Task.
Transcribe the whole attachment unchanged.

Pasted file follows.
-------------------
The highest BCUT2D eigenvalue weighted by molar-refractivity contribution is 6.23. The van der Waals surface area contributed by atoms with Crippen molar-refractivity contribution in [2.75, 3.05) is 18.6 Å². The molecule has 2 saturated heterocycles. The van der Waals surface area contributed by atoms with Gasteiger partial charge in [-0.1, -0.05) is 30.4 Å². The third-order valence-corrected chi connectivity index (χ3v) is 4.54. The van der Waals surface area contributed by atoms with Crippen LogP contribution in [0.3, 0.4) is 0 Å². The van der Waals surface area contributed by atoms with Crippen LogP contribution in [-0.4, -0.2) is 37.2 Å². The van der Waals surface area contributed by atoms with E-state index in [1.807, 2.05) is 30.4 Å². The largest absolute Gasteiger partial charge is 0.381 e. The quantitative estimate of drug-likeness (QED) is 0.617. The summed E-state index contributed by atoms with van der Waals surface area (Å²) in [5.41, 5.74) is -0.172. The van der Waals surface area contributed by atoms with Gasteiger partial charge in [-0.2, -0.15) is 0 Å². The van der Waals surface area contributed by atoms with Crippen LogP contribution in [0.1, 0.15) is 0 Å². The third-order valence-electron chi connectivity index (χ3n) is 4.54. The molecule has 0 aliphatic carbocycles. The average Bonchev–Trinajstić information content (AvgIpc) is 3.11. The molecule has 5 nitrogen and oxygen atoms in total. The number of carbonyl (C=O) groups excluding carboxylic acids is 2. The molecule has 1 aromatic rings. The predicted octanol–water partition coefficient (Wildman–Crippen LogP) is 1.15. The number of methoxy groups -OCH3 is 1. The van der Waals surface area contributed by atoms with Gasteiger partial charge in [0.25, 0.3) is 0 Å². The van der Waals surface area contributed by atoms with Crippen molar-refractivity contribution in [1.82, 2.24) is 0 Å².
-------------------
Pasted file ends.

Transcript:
The highest BCUT2D eigenvalue weighted by molar-refractivity contribution is 6.23. The van der Waals surface area contributed by atoms with Crippen molar-refractivity contribution in [2.75, 3.05) is 18.6 Å². The molecule has 2 saturated heterocycles. The van der Waals surface area contributed by atoms with Gasteiger partial charge in [-0.1, -0.05) is 30.4 Å². The third-order valence-corrected chi connectivity index (χ3v) is 4.54. The van der Waals surface area contributed by atoms with Crippen LogP contribution in [0.3, 0.4) is 0 Å². The van der Waals surface area contributed by atoms with Crippen LogP contribution in [-0.4, -0.2) is 37.2 Å². The van der Waals surface area contributed by atoms with E-state index in [1.807, 2.05) is 30.4 Å². The largest absolute Gasteiger partial charge is 0.381 e. The quantitative estimate of drug-likeness (QED) is 0.617. The summed E-state index contributed by atoms with van der Waals surface area (Å²) in [5.41, 5.74) is -0.172. The van der Waals surface area contributed by atoms with Gasteiger partial charge in [-0.2, -0.15) is 0 Å². The van der Waals surface area contributed by atoms with Crippen LogP contribution in [0.1, 0.15) is 0 Å². The third-order valence-electron chi connectivity index (χ3n) is 4.54. The molecule has 0 aliphatic carbocycles. The average Bonchev–Trinajstić information content (AvgIpc) is 3.11. The molecule has 5 nitrogen and oxygen atoms in total. The number of carbonyl (C=O) groups excluding carboxylic acids is 2. The molecule has 1 aromatic rings. The predicted octanol–water partition coefficient (Wildman–Crippen LogP) is 1.15. The number of methoxy groups -OCH3 is 1. The van der Waals surface area contributed by atoms with Gasteiger partial charge in [0.25, 0.3) is 0 Å². The van der Waals surface area contributed by atoms with Crippen molar-refractivity contribution in [1.82, 2.24) is 0 Å².